Mad Honey

Nectar derived from pollens of certain plants—e.g., rhododendron, western azalea, California rosebay, mountain laurel, sheep laurel—containing toxic diterpenes—grayanotoxins; ingestion of ‘mad honey’ causes an abrupt attack that may simulate acute myocardial infarction
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We report herein a case of a patient with mad honey intoxication mimicking acute non-ST segment elevation myocardial infarction and review the pathophysiology and diagnostic considerations.
Keywords: Mad honey intoxication Grayanotoxin- containing toxic honey Myocardial infarction.
IntroductionThe mad honey intoxication appears to be a clinical manifestation of use of grayanotoxin (GTX) isolated from the honey made by bees from the Rhododendron plant flowers mainly Ericaceae and Sapindaceae families.
Mad honey poisoning occurs after people consume honey contaminated with grayanotoxin, a chemical contained in nectar from the Rhododendron species ponticum and luteum.
Mad honey poisoning generally lasts no more than 24 hours, with symptoms of the mild form including dizziness, weakness, nausea, vomiting, excessive perspiration, hypersalivation and paraesthesia.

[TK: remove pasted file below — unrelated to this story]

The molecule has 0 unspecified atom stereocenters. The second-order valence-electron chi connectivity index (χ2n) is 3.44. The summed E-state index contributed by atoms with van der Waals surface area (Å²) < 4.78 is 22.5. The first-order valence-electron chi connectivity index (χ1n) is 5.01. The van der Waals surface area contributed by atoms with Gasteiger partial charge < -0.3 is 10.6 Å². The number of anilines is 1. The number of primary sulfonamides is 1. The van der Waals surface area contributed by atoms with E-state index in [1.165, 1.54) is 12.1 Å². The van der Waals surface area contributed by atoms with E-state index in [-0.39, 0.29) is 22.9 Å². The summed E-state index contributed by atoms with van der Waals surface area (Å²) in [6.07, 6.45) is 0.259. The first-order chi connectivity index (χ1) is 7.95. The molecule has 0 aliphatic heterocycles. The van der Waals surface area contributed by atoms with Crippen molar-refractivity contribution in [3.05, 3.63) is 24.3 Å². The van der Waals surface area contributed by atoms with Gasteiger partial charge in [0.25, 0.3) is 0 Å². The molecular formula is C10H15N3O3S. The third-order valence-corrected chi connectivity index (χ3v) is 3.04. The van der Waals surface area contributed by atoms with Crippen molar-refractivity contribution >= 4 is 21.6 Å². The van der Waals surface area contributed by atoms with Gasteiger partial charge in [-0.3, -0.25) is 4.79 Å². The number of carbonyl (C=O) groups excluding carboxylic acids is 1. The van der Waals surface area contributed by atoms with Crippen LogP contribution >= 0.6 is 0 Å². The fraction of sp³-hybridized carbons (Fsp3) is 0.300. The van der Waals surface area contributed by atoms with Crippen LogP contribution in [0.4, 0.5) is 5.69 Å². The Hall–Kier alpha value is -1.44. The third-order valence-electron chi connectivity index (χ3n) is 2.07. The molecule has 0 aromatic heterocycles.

Mad honey poisoning is a well known condition in the Black Sea Region of Turkey.
A rare cause of atrioventricular block: mad honey intoxication.
The mad honey is widely used as an alternative therapy for the treatment of gastrointestinal diseases such as gastritis, peptic ulcer and the reduction in the coronary artery disease (CAD) risk in Black Sea region of Turkey (1).
In an accompanying editorial, he warns that "(t)oday, cases of mad honey poisoning should be anticipated everywhere (including the United States).
Mad honey is used in the Black Sea region as an alternative medicine for the treatment of gastric pains, bowel disorders, hypertension, and it is believed to be a sexual stimulant (2).
Mad honey intoxication is generally a benign condition.